The Honda Jazz is to the modern supermini as Louis Armstrong is to the genre of music that shares its name with the car.
In its segment, the Jazz is the S-Class. It is the standard bearer.
Of course, the Jazz made its debut in a time when it was a clearly superior car. But its popularity showed no signs of waning, even in the light of newer entrants.
It’s hard to pinpoint exactly what made the Jazz great.
While it was spacious as a supermini, for the money, buyers could get a bigger car from a higher segment.
It isn’t bad looking, but it isn’t drop-dead gorgeous either. As for the drive, it was only so-so.
It’s good if you like your steering light and dim, enjoy the sound of a whining automatic gearbox, or like to hear and feel every morsel of irregularity that the tyres encounter.
Its most popular party trick, though, was its phenomenal stinginess with fuel.
The successor to this mysteriously invincible little car has big shoes to fill.
And what expensive stilettos they are, because the new car appears even pricier when compared to its competitors.
The 1.3-litre LX version, with automatic transmission tested, costs some $10,000 more than a 1.5-litre Suzuki Swift (which is hardly a bad car).
And you can get a 1.8-litre Toyota Wish for the price of the top-of-the-line 1.5-litre Jazz!
Maybe the design counts for something. Even without the factory-supplied bodykit, the Jazz looks like a fresher car.
Its nose resembles the European Civic Type-R (which was inspired by Honda’s Formula 1 racecar).
The headlamp clusters are huge.
Stretching almost from the bumper to the base of the windscreen, they must count among the biggest pair of lights on any car on sale today.
Like the “official” Type-R, the Jazz’s flanks carry dramatic creases, which are probably best appreciated with metallic colours.
While there are those who prefer the outgoing model – the sale of the older Jazz remained strong right to the end – the new one, with its more extroverted design, is undoubtedly more eye-catching and masculine-looking.
The cabin is where the most obvious improvements in design have been made.
The most striking feature is the way the instrument is presented, with a pair of gigantic cowls shielding the tachometer and auxiliaries.
Clever touches – like how bottle holders are set in front of the air-con vents to keep them cool, as well as the fully adjustable steering column – make the Jazz stand out proudly against its competitors, as well as cast its predecessor firmly into obsolescence.
On the more practical front, the new Jazz maintains the clever “tall” folding rear bench (good for bringing home potted plants).
It is marginally more spacious than its predecessor, making it absolutely voluminous among its peers.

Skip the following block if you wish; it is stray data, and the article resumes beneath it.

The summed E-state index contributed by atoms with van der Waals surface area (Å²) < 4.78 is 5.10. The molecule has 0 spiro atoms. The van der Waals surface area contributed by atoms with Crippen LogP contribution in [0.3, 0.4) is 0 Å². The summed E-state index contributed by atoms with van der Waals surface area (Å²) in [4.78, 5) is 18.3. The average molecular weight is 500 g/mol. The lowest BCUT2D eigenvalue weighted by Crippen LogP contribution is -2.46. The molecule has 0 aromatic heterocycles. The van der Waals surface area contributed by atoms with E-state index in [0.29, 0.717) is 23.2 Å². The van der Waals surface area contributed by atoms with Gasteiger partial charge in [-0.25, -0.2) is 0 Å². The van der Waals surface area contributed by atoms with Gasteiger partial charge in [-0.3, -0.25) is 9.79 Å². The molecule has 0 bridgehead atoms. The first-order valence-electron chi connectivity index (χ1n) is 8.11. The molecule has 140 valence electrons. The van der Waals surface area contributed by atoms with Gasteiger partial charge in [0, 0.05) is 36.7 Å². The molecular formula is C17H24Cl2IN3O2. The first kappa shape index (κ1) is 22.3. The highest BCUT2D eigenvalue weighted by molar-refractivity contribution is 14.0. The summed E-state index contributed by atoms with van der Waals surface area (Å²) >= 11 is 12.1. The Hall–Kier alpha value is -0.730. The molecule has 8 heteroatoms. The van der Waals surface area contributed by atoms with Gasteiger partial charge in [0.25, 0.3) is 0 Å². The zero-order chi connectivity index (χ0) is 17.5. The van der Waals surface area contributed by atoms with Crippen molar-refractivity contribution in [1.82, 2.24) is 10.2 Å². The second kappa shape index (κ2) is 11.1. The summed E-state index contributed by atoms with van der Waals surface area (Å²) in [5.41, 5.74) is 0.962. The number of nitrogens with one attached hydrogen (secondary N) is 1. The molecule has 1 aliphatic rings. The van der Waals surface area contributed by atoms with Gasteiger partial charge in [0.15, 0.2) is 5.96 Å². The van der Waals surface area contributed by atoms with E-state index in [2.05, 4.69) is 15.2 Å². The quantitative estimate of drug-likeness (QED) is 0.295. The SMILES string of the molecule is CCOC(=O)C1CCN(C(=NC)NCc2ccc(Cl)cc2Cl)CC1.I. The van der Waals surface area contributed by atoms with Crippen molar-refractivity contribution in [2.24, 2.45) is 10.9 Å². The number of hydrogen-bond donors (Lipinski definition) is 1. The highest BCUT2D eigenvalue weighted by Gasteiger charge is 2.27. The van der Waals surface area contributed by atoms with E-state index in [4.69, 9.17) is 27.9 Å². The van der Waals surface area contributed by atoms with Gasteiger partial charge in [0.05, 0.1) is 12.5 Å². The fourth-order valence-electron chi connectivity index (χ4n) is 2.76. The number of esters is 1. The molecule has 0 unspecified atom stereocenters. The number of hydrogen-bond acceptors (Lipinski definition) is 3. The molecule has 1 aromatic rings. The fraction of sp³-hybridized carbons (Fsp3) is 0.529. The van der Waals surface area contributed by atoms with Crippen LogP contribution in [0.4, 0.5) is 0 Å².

Taking a slightly wider evolutionary step in the Jazz formula are the changes made to the car’s oily bits.
It’s basically the same kind of bits underpinning the car: independent suspension in front and a rudimentary torsion beam job for the back.
But it’s in the detail set-up that makes all the difference. The electric power steering, for example, remains light and city friendly, but it no longer feels like it’s filled with helium.
The suspension is slightly firmer and the wheel track is also wider than before. The result is a car that feels a lot more sure-footed in the bends.
The longer wheelbase (50mm) seems to have benefited the Jazz’s ride, too, as it feels more settled when driving over undulations.
The 1.3-litre engine, despite being smaller than the old car’s 1.4-litre, boasts not just higher specific outputs (an additional 19bhp and 11Nm more of torque) but also seems more eager to rev.
But it does get a little coarse when nearing the redline.
No longer do single-foot drivers (or those in possession of a Class 3A licence) have to contend with a CVT gearbox that makes whinny noises when stretched.
In its place is a traditional torque converter automatic with five forward gears, distinguishing the Jazz in a field where a 4-speeder is more common, as well as the multitude of Honda Fits (the Jazz’s parallel-import clone).
Having cogs rather than belts definitely liven up the Jazz.
The car also offers the popular sequential shifting feature, accessible via a pair of tabs sited on the steering spokes.
The logic is that the box will revert to “D” after it discerns that the driver has had his or her fun. Shifting the floor-mounted gear lever to “S” not only engages the more aggressive shift program but also accesses “M”, which is the full manual mode.
But it’ll still be a stretch to consider the new Jazz the dynamic benchmark in its class.
The Mazda 2, for example, is still keener for spirited driving, while the Suzuki Swift has the edge in overall ride and handling sophistication.
Perhaps it’s irrelevant to compare the Jazz to an MPV like the Toyota Wish, or even to the usual hatchback suspects.
The car attracts a different crowd, and Honda obviously believes that it is offering something good and sophisticated enough to afford the premium.
Or they could be as mad as some jazz luminaries.
2008 Honda Jazz 1.3 (A)
Type Inline-4, 16-valves
Bore x stroke 73mm x 80mm
Compression ratio 10.5:1
Max power 100bhp at 6000rpm
Max torque 127Nm at 4800rpm
Power to weight 94.3bhp per tonne
Gearbox 5-speed automatic with manual select
Driven wheels Front
0-100km/h 12.5 seconds
Top speed 173km/h
Consumption 16.2km/L (combined)
Front MacPherson struts, coil springs
Rear Torsion beam, coil springs
Front / Rear Ventilated discs / Discs
Type Bridgestone Turanza ER370
Size 185/55 R16
Traction aids ABS
Kerb weight 1060kg
Turning circle 10.4m
Price incl. COE $62,900
Warranty 3 years/100,000km
+ Spacious interior, improved dynamics, lots of equipment
– Still pricey, engine sounds thin when stretched, many parallel-import Fits already on the road